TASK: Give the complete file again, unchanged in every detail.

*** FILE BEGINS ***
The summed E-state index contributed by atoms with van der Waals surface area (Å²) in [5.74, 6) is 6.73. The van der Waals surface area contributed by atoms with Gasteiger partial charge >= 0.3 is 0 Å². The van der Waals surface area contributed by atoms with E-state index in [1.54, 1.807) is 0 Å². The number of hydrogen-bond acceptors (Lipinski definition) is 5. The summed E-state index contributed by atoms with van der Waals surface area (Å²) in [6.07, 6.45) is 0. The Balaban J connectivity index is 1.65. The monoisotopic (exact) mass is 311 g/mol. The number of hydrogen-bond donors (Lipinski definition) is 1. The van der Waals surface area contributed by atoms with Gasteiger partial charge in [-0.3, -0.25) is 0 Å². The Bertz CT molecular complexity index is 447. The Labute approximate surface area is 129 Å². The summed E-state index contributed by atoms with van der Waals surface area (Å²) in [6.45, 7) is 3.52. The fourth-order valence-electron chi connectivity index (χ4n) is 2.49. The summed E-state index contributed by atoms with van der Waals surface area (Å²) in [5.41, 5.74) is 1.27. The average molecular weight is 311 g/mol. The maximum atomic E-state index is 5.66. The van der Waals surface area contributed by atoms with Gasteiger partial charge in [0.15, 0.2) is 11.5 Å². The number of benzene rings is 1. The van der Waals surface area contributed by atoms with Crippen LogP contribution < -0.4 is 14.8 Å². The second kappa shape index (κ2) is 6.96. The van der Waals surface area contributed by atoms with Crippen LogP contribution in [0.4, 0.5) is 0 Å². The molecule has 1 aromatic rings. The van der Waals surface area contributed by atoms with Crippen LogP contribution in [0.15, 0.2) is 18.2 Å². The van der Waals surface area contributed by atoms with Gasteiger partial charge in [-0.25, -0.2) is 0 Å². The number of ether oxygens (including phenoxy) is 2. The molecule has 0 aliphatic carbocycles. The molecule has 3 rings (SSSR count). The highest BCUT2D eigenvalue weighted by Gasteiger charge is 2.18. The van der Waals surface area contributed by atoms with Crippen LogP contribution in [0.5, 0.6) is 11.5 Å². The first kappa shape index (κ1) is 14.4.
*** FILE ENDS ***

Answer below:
The summed E-state index contributed by atoms with van der Waals surface area (Å²) in [5.74, 6) is 6.73. The van der Waals surface area contributed by atoms with Gasteiger partial charge >= 0.3 is 0 Å². The van der Waals surface area contributed by atoms with E-state index in [1.54, 1.807) is 0 Å². The number of hydrogen-bond acceptors (Lipinski definition) is 5. The summed E-state index contributed by atoms with van der Waals surface area (Å²) in [6.07, 6.45) is 0. The Balaban J connectivity index is 1.65. The monoisotopic (exact) mass is 311 g/mol. The number of hydrogen-bond donors (Lipinski definition) is 1. The van der Waals surface area contributed by atoms with Gasteiger partial charge in [-0.3, -0.25) is 0 Å². The Bertz CT molecular complexity index is 447. The Labute approximate surface area is 129 Å². The summed E-state index contributed by atoms with van der Waals surface area (Å²) in [6.45, 7) is 3.52. The fourth-order valence-electron chi connectivity index (χ4n) is 2.49. The summed E-state index contributed by atoms with van der Waals surface area (Å²) in [5.41, 5.74) is 1.27. The average molecular weight is 311 g/mol. The maximum atomic E-state index is 5.66. The van der Waals surface area contributed by atoms with Gasteiger partial charge in [0.15, 0.2) is 11.5 Å². The number of benzene rings is 1. The van der Waals surface area contributed by atoms with Crippen LogP contribution < -0.4 is 14.8 Å². The second kappa shape index (κ2) is 6.96. The van der Waals surface area contributed by atoms with Crippen LogP contribution in [0.4, 0.5) is 0 Å². The molecule has 1 aromatic rings. The van der Waals surface area contributed by atoms with Crippen LogP contribution in [0.15, 0.2) is 18.2 Å². The van der Waals surface area contributed by atoms with Gasteiger partial charge in [-0.25, -0.2) is 0 Å². The number of ether oxygens (including phenoxy) is 2. The molecule has 0 aliphatic carbocycles. The molecule has 3 rings (SSSR count). The highest BCUT2D eigenvalue weighted by Gasteiger charge is 2.18. The van der Waals surface area contributed by atoms with Crippen LogP contribution in [0.5, 0.6) is 11.5 Å². The first kappa shape index (κ1) is 14.4.